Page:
WWI Armoured Cars: 1 of 3 Parts

AUMOMITRAGLIATRICE ANSALDO-LANZIA IZ E IZM

The Ministerio della Guerra commissioned an engineer, Guido Corni Ansaldo, to develop an armored vehicle based on the experiences during the first months of combat on the Western Front. Ansaldo presented a project inspired by the brilliant results attained by the Belgian Army Automitrailleuses Minerva in 1914 on the chassis of the Lanzia 1Z light truck from the Italian Army, Model 1912.

The prototype tests were conducted in April 1915, after which, the Capo di Stato Maggiore, proposed the acquisition of twenty units because there were not enough Maxim machine guns to arm more than this amount of vehicles. The petition was confirmed on May 7. The first two units were delivered on June 14th, another on July 8th, and the remainder in August. On January 6, 1916, the Chief of the Supreme Command, Generale Luigi Cardona, decided to split all available armored vehicles into five Squadriglie. The first Squadriglia, with six Aumomitragliatric was assigned to the 5th Armata, the 2nd and 3rd Squadriglia, also with six vehicles, to the 1st Armata. The 4th and 5th Squadriglia, with only four Aumomitragliatrice, were assigned to the 2nd and 4th Armata.

This was an armored vehicle, with nickel steel plates of 6.5 mm equipped with a conventional compartment for the engine and the fighting compartment. The vehicle was equipped with a circular turret provided with a gun carriage for two Maxim-Vickers machine guns. Some vehicles had another small turret with another gun. This arrangement gave it considerable fire- power for the time. It also had two steel rails on the front of the top of the vehicle to cut barbed wire and downed wires.

On March 11, 1917, Ansaldo signed a contract N.ª 979 for another 12 vehicles with two turrets but with the front fenders unshielded and armed with Maxim Mod. 1911 machine guns, and another five vehicles without the top turret but with a reinforced chassis.

With this second delivery, the 4th and 5th Squadriglie now had seven vehicles and the 6th and 7th were endowed with four vehicles, including the Aumomitragliatrice Bianchi Tipo 1914 and Pallanza. Five of the Squadriglie were assigned to the 2nd Divisione di Cavalleria and another to Gruppo Ayroldi of the Corpo d’Armata speciale of General Di Giorgio.

After the unexpected loss suffered by the Squadriglie during the unfortunate 12th Battle of the Isonzo and the subsequent retreat to Piave, only 28 Aumomitragliatrice Lanzia 1Z remained. This forced the Ministerio delle Munizioni to urge Ansaldo to construct another 65 Aumomitragliatrice and later was petitioned to raise the number to 100 copies on January 13, 1918. The construction of these vehicles, which was performed with plates that were 8mm thick, was not without problems, especially the lack of guns, so the 6.5 mm Maxim machine guns had to be replaced by 8mm Saint-Étienne Mod. 1907.

The first 17 units were delivered in April 1918. Ten deliveries continued into July, 18 in August, 10 in September, 10 in October, 10 in November and 16 in December. Bringing the number of vehicles to 101.

In anticipation of these new units, the Squadriglie number was reduced to four, the 1st, 2nd, 5th and 6th. In October 1918, the 1st Reggimento Artiglieria da Fortezza informed the Supreme Command that it had 88 new armored Ansaldo-Lanzia vehicles and that with 77 of them had endowed the Squadriglie numbers three through fifteen. Another ten went to the 1st Reggimento Marcia Mitraglieri de Mira and subsequently Squadriglie number 16, 17 and 18.

The Battle of Vittorio Veneto (October 23 to November 2, 1918) developed in northern Italy near the present border with Austria, led to the final defeat of the Austro-Hungarian Empire. In it, the Squadriglie participated in the persecution of the enemy and the occupation of Istria in Dalmatia.

In 1919, twenty-two of these vehicles were part of the troops of Gabriele D’Annunzio when he led Italian nationalists from Fiume, currently known as Rijeka in Croatia, who seized it and forced the withdrawal of American, French, and British troops who occupied it. They intended to annex Fiume to Italy again but the request was denied. After the war, the Lanzia IZ and IZM remained in service until World War II, both in Libya and Albania. One detachment was sent to Spain during the Civil War, forming part of the Corpo Truppe Volontarie.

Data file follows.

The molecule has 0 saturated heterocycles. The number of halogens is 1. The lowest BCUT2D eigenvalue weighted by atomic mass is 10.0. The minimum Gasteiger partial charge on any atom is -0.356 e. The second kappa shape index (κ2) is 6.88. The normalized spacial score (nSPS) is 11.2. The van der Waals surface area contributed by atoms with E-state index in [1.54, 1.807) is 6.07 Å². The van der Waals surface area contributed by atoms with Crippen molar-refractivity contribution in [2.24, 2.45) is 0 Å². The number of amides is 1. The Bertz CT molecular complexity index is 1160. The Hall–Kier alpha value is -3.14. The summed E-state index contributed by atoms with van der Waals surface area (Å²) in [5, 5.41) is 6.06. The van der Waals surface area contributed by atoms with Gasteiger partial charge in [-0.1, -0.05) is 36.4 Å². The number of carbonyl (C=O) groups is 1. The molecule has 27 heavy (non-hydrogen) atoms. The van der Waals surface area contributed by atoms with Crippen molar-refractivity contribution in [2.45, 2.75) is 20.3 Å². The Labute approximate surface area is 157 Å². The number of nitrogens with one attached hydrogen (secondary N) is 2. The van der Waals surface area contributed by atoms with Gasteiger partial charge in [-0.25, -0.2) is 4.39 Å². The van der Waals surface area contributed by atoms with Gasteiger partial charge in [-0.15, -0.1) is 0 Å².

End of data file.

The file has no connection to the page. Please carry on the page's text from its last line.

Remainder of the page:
RUSSIA

We can say that light armored vehicles were built only in small quantities. With many imported parts, ultimately, adaptations of trucks and tractors to meet military needs and were used in a irregular manner for several reasons: lack of employment doctrine, ignorance of their capabilities, the military chiefs did not know of its existence or despised their use and, finally, their capabilities on the road and their shields weren’t actually suitable for military use in a scenario as complex as the East European front.

Construction of such vehicles began near the beginning of the war. The same day, August 17, 1914, General Suchomlinov, Minister of Military Affairs, and Colonel Dobrzanski called and ordered him to train and equip a “battery of guns on armored cars.” This task was carried out in record time and already on October 19, 1914, the First Auto-machine guns Vehicle Company at 2nd Army was sent.

The Russo-Baltique Wagon Automobile Co. was the only factory in Russia with heavy vehicle production capabilities, and it was consistent with the previous requirements for civilian production, and therefore their ability to adapt and new product orders was very slow, so that the number of vehicles produced was very low. The Chiefs decided to send a buying commission to France and England, under the direction of Colonel Siekrietev, Commander of the Motor Company, that would facilitate the purchase of the chassis.

The result was the construction of 48 armored chassis based on the Austin brand, 40 vehicles based on the Renault chassis, and only one Isotta Fraschini chassis. The material began arriving for assembly in December 1914 and soon after was already operating the first Austin auto-firing machine guns, which would be the backbone of the “Pulemetny Avtomobilny Vzvod” or PAW. Its use in operations soon exposed its insufficient 4mm of shielding armor which was replaced at the end of 1915, in Izorski factory, by another 7mm Russian. Also, experience in battle exposed the need for vehicle manufacturers to not only install auto-machine guns, but also auto-cannons.

To meet this need, in early 1915, work began on an American Armored Car called the Garford 4 ton in the Putilov factory. They were armed with 76 mm cannons and three machine guns. According to a new tactic distribution, each platoon of armored vehicles should be equipped with two armored tanks with machine guns and one cannon.